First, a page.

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Underworld: Rise of the Lycans, Rhona Mitra, Michael Sheen

Lakeshore Entertainment Group LLC

Review in a Hurry: The vampires-versus-werewolves-under-blue-lights franchise gets medieval on our asses, literally, with a refreshingly efficient swords ‘n' armor prequel.

The Bigger Picture: Director Len Wiseman made a name for himself—and landed a hot actress wife in leading lady Kate Beckinsale—with the first two Underworld movies, which took a very simple concept and needlessly complicated it with large amounts of backstory. Vampires and werewolves, known respectively in these films as Death Dealers and Lycans, are engaged in an ancient feud, but rather than simply let them fight, Wiseman insisted on long patches of expository dialogue and plot complications nobody cared about. The movies were fun enough regardless, but instantly forgettable.

Here, we get to actually see the history rather than simply talking about it, as creature creator Patrick Tatopoulos takes over the directing reins. Being a monster man, he gets straight to the point, and it isn't long before blood flows. There's some story, but it's very basic—seems werewolves were just big dumb beasts back in the middle ages, until a vampire named Viktor (Bill Nighy) decided to crossbreed them with humans in the hopes of creating a race of slaves. Hard to see what could possibly go wrong with that plan.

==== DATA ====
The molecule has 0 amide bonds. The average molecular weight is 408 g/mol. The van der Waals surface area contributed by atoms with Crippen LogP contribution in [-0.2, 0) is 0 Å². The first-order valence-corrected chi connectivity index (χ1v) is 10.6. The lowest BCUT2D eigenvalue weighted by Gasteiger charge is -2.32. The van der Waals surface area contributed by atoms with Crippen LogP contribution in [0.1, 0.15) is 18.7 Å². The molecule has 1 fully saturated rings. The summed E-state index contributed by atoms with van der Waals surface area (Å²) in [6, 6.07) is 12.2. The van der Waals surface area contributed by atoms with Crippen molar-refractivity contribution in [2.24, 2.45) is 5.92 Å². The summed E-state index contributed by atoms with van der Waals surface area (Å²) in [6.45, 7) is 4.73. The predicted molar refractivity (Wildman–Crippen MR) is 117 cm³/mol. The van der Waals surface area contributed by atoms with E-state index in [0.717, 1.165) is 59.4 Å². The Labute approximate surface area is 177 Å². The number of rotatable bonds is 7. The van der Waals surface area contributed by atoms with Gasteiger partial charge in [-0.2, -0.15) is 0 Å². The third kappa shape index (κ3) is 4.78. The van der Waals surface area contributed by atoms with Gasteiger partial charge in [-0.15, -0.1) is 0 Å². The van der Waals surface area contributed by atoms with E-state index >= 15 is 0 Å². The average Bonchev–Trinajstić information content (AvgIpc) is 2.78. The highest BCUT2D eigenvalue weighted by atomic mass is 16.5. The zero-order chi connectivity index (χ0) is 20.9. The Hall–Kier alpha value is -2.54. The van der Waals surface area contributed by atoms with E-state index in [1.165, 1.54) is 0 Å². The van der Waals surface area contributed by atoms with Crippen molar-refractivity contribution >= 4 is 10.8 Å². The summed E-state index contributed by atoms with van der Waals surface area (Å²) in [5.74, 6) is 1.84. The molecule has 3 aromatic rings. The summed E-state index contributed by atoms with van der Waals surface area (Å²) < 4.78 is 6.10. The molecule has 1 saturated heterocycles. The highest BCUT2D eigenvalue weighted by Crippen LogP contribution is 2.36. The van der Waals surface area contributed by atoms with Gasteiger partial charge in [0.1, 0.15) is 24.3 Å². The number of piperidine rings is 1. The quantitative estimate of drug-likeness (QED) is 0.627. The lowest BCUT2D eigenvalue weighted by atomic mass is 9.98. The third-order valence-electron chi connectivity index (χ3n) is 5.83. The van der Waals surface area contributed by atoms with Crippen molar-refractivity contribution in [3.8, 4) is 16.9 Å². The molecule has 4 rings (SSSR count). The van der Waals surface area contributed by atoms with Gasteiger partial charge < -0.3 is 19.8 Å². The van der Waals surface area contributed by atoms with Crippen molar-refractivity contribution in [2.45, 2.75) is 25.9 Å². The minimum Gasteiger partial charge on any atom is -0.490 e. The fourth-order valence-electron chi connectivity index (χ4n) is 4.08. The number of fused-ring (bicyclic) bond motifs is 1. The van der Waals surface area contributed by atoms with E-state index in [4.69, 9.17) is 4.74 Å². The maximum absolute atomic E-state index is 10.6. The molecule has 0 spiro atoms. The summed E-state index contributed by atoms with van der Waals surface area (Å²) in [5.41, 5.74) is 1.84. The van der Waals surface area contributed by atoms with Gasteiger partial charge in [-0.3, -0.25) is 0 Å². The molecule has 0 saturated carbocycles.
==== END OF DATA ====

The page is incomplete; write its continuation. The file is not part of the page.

The plus side of the prequel is that we do get Nighy back as the lead villain, and he seems happy to do it, even though he probably could have coasted on those Pirates of the Caribbean royalties for a while. Also returning is Michael Sheen as Lycan Lucian, fresh from playing David Frost to confronting a tyrannical warmonger even scarier than Richard Nixon. Though much of the movie is potentially quite silly when you think about it, both Brits play their parts absolutely straight, and it never feels like they're slumming. Tatopoulos has trimmed the fat for a more-satisfying bloodsucker brawl than we have any right to hope for in a January release.

The 180—a Second Opinion: For alleged immortals, both Death Dealers and Lycans are surprisingly vulnerable to plain old swords. And if sunlight burns vampires to death, why don't the Lycans simply attack their castle during the day? Also, how convenient is it that there's apparently a full moon every single night?